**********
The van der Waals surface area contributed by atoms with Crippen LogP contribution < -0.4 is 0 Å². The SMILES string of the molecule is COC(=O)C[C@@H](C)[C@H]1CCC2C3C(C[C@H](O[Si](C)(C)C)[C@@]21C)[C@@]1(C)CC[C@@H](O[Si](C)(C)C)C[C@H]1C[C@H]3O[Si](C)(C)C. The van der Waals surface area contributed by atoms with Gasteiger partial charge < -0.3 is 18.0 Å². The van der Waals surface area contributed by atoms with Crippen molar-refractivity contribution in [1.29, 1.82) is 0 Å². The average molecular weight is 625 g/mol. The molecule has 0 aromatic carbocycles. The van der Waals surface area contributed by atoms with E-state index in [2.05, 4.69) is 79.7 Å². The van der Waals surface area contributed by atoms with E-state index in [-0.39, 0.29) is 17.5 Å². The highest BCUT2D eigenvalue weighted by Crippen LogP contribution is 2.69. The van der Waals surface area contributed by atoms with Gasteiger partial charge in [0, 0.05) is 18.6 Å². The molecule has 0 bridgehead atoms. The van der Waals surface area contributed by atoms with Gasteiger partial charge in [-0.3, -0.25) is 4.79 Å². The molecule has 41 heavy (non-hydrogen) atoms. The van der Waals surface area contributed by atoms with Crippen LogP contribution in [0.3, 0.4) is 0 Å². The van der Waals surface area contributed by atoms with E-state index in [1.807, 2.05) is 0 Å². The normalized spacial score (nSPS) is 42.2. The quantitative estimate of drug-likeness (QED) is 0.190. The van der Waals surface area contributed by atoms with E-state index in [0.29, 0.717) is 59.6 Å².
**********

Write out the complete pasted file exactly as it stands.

The van der Waals surface area contributed by atoms with Crippen LogP contribution < -0.4 is 0 Å². The SMILES string of the molecule is COC(=O)C[C@@H](C)[C@H]1CCC2C3C(C[C@H](O[Si](C)(C)C)[C@@]21C)[C@@]1(C)CC[C@@H](O[Si](C)(C)C)C[C@H]1C[C@H]3O[Si](C)(C)C. The van der Waals surface area contributed by atoms with Gasteiger partial charge < -0.3 is 18.0 Å². The van der Waals surface area contributed by atoms with Crippen molar-refractivity contribution in [1.29, 1.82) is 0 Å². The average molecular weight is 625 g/mol. The molecule has 0 aromatic carbocycles. The van der Waals surface area contributed by atoms with E-state index in [2.05, 4.69) is 79.7 Å². The van der Waals surface area contributed by atoms with E-state index in [-0.39, 0.29) is 17.5 Å². The highest BCUT2D eigenvalue weighted by Crippen LogP contribution is 2.69. The van der Waals surface area contributed by atoms with Gasteiger partial charge in [0, 0.05) is 18.6 Å². The molecule has 0 bridgehead atoms. The van der Waals surface area contributed by atoms with Gasteiger partial charge in [-0.3, -0.25) is 4.79 Å². The molecule has 41 heavy (non-hydrogen) atoms. The van der Waals surface area contributed by atoms with Crippen LogP contribution in [0.3, 0.4) is 0 Å². The van der Waals surface area contributed by atoms with E-state index in [1.807, 2.05) is 0 Å². The normalized spacial score (nSPS) is 42.2. The quantitative estimate of drug-likeness (QED) is 0.190. The van der Waals surface area contributed by atoms with E-state index in [0.29, 0.717) is 59.6 Å².